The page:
Despite a oeuvre that draws inspiration from abstraction, Pop Art and advertising, the true legacy of Richard Smith lies in his experimentations with canvas itself, rather than what is painted on it. Challenging the confinement of the rectangular plane, Smith expanded the three-dimensional elements of his canvases, warping them outwards, adding various shapes to their edges, and dispensing of stretchers all together, hanging sheets of painted canvas like giant kites. Smith became well known for the latter, collaborating with choreographer Richard Alston on sets for the ballet Wildlife in 1982. Through these explorations in three-dimensional canvas structure, Smith pushed the boundaries of dimension and form in modern painting.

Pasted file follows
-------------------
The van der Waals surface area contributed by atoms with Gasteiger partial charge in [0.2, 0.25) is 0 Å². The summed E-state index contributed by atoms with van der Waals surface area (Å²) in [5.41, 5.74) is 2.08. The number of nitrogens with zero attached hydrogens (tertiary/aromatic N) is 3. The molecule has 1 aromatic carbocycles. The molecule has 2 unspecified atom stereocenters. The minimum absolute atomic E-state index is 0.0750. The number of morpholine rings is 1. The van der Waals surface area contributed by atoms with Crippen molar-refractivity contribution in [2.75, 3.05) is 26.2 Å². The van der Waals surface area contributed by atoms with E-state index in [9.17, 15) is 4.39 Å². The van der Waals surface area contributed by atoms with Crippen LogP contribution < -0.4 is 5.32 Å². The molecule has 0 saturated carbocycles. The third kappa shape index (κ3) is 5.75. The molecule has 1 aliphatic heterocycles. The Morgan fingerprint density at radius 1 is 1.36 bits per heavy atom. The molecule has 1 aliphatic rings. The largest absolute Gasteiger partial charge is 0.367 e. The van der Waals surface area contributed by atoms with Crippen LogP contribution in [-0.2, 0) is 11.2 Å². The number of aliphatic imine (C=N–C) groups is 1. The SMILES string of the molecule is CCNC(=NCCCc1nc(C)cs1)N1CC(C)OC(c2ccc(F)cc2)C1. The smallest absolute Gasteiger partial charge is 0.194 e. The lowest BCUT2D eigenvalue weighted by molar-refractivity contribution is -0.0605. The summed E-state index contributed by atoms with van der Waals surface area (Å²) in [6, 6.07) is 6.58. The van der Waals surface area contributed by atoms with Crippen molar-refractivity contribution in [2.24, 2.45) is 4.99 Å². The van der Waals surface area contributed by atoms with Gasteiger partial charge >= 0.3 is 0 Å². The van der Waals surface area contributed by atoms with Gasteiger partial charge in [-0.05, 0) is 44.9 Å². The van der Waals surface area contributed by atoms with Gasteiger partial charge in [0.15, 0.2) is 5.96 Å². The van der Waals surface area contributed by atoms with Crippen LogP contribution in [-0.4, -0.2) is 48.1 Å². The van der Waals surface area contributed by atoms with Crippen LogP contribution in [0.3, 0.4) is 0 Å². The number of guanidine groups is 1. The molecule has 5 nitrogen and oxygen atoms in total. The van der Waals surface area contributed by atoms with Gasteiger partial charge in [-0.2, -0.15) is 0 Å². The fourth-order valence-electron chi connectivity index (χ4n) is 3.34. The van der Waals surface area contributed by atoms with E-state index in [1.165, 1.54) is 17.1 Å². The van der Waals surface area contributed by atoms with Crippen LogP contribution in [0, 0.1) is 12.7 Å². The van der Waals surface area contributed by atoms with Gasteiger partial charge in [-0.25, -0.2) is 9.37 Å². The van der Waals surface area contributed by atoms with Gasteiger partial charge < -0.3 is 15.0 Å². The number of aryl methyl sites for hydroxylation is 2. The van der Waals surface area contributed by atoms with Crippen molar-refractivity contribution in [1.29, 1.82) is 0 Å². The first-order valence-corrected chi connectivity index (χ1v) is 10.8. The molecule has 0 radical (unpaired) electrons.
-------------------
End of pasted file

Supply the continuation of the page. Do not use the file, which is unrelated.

Smith was awarded the Harkness Fellowship in 1959, which resulted in his relocation from London to New York City. He represented Britain at the 1970 Venice Biennale, and had a solo exhibition at the Tate in 1975. Since then Smith’s work has been shown steadily in various solo and group exhibitions, including at the Museum of Modern Art, New York, National Gallery, San Francisco Museum of Art, and the Palais des Beaux Arts, Belgium.